The tech industry is in full swing to embrace the Internet of Things (IoT) and the ways in which it could revolutionise business and our daily lives, but new research has revealed that consumers do not share the same level of excitement for smart technology.PwC surveyed over 2,000 people and found that almost three quarters of consumers have no interest in putting smart technology into their homes in the coming years. This greatly contradicts the vision of the smart home that consumer electronics companies have been peddling over the past few years in which every house will have a fridge, a coffee maker, a thermostat and a host of other devices that communicate with one another and the cloud to offer a better experience to consumers.
Every time the heat or air conditioning cycles on inside your home or office there’s a good chance the electricity powering it is coming from a dirty power plant, which contributes to mercury and carbon dioxide pollution, harming the environment. What if there was a way to select the power plant your energy comes from, so your house could run on green, clean energy? Today, that’s finally a reality.
WattTime, the nonprofit creating technology that makes using clean energy as simple as tapping your smartphone, is announcing a closed beta pilot in partnership with Energate, creator of the H?lH?m smart thermostat, as a critical first step in its mission to give any thermostat the ability to selectively use clean energy.
Over the past three decades I’ve experimented with do-it-yourself home automation systems to control lights and appliances.But now, instead of a DIY system, I accepted Vivint’s offer to lend me a professionally installed system that includes an Internet controllable thermostat, front door lock and doorbell camera along with modules that let me control lights and appliances and even check to see if my garage door is closed. All of these devices can be controlled via an Android or iOS app or from the web at vivintsky.com.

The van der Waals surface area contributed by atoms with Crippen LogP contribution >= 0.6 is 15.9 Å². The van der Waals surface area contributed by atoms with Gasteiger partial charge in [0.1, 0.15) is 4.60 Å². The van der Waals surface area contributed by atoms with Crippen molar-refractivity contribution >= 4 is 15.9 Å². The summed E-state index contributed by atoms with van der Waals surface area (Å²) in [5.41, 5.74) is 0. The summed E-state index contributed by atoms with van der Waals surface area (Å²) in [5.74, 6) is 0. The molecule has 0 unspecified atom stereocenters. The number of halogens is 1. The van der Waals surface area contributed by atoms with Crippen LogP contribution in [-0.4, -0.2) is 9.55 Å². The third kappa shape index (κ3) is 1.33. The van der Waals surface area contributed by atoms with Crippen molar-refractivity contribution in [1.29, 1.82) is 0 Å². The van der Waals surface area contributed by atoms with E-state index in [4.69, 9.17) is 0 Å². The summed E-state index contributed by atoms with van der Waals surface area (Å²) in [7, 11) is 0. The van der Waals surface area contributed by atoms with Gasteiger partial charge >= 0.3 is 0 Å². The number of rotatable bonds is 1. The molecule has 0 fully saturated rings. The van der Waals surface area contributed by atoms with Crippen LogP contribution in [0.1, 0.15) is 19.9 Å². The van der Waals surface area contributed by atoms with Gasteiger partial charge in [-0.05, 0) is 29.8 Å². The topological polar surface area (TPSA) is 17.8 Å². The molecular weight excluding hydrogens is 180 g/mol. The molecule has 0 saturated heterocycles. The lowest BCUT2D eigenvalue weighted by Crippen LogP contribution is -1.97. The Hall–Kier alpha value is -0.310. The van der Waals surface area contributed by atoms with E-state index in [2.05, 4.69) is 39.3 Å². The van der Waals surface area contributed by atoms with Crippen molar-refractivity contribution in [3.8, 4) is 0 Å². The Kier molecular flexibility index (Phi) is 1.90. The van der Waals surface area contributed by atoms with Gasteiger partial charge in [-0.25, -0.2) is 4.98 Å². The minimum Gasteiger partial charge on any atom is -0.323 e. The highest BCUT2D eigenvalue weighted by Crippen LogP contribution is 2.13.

We’re on the hunt for the perfect climate control setup for the CNET Smart Home. If that sounds familiar, it’s because we’ve been down this road before. We’ve been making our living lab in Louisville, Kentucky smarter piece by piece since September of last year, and in October, Megan Wollerton tackled the thermostat.At the time, she picked the Nest 3.0 for our smart-home setup because it looked great, worked well, and was the most well-rounded option available at the time. She mentioned, though, that Nest wasn’t perfect; that the competition, particularly the Ecobee3 Wi-Fi Smart Thermostat, was catching up; and that we might have to revisit this decision at some point in the future.That time is now. this week, we’re swapping out the Nest for the Ecobee3 in the CNET Smart Home.
Have we mentioned lately that when it comes to the so-called “internet of things,” security is an afterthought? Whether it’s your automobile, your refrigerator or your tea kettle, so-called “smart” internet of things devices are consistently and alarmingly showing that they’re anything but. If these devices aren’t busy giving intruders access to your networks and passwords, they’re often making life more difficult than so-called dumb devices. Last week, for example, the popular Nest smart thermostat simply